Origins of the Victorian Christmas card

As part of our celebration of Christmas at the Royal Pavilion we are showcasing a new display of Victorian Christmas cards developed by Marcus Bagshaw. Following his post last week, Marcus gives readers a further insight into the development of the Christmas card in the Victorian period, inspired by those he has worked with from Royal Pavilion & Museums’ collections.

Over 190 of these cards can be downloanded and re-used from our Digital Media Bank.

The Victorian Christmas card has proved to be a fascinating subject to work on, and has unearthed some real curiosities. But how did the Victorian Christmas Card originate?

It all began with an illustration by J.C. Horsley in 1843 depicting a group of people making merry, and was first put on sale in 1846, but the idea of buying and sending Christmas cards did not immediately catch on.

One of the reasons why the first Christmas card was not an immediate success was because it was lithographed and hand coloured thereby forcing the cost to a shilling which was very expensive for the time. Mass production and therefore lower costs where not possible until colour printing was developed by George Baxter and his followers in the 1850s and 1860s.

Commercial production of Christmas cards was eventually made feasible by the introduction of the Penny-Post in 1840. Before then it was the recipient who bore the cost, which not surprisingly was a deterrent to sending messages of good wishes at Christmas.

Although the reduction in the cost of sending mail, and the advances in colour printing were all important factors in the development of Christmas card production, the main reason behind it was that the producers of the already established Valentine cards saw the rich market potential in Christmas card manufacture.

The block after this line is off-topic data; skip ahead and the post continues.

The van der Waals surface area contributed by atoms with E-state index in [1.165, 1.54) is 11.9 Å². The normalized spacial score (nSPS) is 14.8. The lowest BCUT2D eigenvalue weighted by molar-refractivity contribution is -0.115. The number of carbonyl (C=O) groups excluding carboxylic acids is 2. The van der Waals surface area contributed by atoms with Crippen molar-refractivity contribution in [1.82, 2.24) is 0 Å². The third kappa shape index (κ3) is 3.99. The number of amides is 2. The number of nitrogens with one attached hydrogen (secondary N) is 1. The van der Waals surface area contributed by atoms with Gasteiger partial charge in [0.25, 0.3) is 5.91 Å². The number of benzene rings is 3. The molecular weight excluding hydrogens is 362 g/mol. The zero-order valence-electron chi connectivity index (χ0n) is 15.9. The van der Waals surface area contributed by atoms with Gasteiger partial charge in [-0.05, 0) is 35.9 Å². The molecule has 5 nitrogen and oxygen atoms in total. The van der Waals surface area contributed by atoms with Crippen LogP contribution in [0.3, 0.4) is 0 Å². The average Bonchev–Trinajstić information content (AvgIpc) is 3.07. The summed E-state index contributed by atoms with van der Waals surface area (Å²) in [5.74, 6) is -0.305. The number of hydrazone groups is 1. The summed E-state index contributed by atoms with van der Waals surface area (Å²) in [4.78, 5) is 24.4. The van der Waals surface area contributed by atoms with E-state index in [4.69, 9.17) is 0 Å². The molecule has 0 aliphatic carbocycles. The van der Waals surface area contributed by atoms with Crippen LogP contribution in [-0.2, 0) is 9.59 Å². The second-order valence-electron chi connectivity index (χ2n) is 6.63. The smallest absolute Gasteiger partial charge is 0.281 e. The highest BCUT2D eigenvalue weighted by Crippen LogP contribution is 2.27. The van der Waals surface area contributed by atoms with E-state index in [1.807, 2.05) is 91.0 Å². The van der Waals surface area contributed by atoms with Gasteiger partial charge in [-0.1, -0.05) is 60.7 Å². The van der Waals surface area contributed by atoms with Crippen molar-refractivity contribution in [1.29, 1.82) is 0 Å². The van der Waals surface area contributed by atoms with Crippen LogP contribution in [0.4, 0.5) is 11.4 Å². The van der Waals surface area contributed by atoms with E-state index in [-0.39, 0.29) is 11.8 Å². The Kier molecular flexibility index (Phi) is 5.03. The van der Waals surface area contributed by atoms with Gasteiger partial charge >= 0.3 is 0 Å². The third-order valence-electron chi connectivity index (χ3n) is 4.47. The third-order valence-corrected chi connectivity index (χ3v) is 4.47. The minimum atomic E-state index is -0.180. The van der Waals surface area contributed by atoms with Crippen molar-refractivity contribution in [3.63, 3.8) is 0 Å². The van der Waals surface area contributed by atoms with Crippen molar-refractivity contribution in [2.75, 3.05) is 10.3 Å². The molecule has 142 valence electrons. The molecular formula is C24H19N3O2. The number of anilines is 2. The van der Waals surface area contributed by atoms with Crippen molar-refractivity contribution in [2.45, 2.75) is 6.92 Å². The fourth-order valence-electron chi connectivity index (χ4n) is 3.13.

Early designs which make up the display look distinctly unseasonal to us, but proved to be very popular with the Victorians.

Humour was often evident in Victorian Christmas cards but not always of a kind that we can appreciate today.

Religious themes were surprisingly uncommon. Designs using the cross normally associated with Easter show us how the Victorians mixed up their religious festivals.

Flowers were a very popular motif largely driven by the Victorians interest in the ‘language of flowers’ – the symbolic meanings of particular flowers, quite apart from their decorative value.

Other popular imagery with no Christmas associations whatsoever  included  seascapes, snowless landscapes, birds and animals, and bizarrely, smoking and writing utensils which seem totally out of place with our usual concept of Christmas imagery!

These distinctly unseasonal images would eventually be replaced by designs heavily influenced by the popularity of Charles Dickens ‘A Christmas Carol’ published in 1842; the illustration ‘Christmas Tree at Windsor Castle’ showing Queen Victoria and her family gathered round the Christmas tree at Windsor Castle which appeared in the Illustrated London News in December 1848; and Clement Clarke Moore’s immortal poem ‘The Night Before Christmas’ published in 1823, later picked up by political cartoonist Thomas Nast who drew on Moore’s poem to create the first likeness of Santa Claus which appeared in Harpers Weekly in 1881.

All of these were contributory factors that shaped the image of Christmas in the minds of Victorian’s and generations to come.

Royal Pavilion & Museums have many other examples of strange, early Christmas cards from Victorian era. You can view and download these from our Digital Media Bank.

Marcus Baghsaw, Visitor Services Officer

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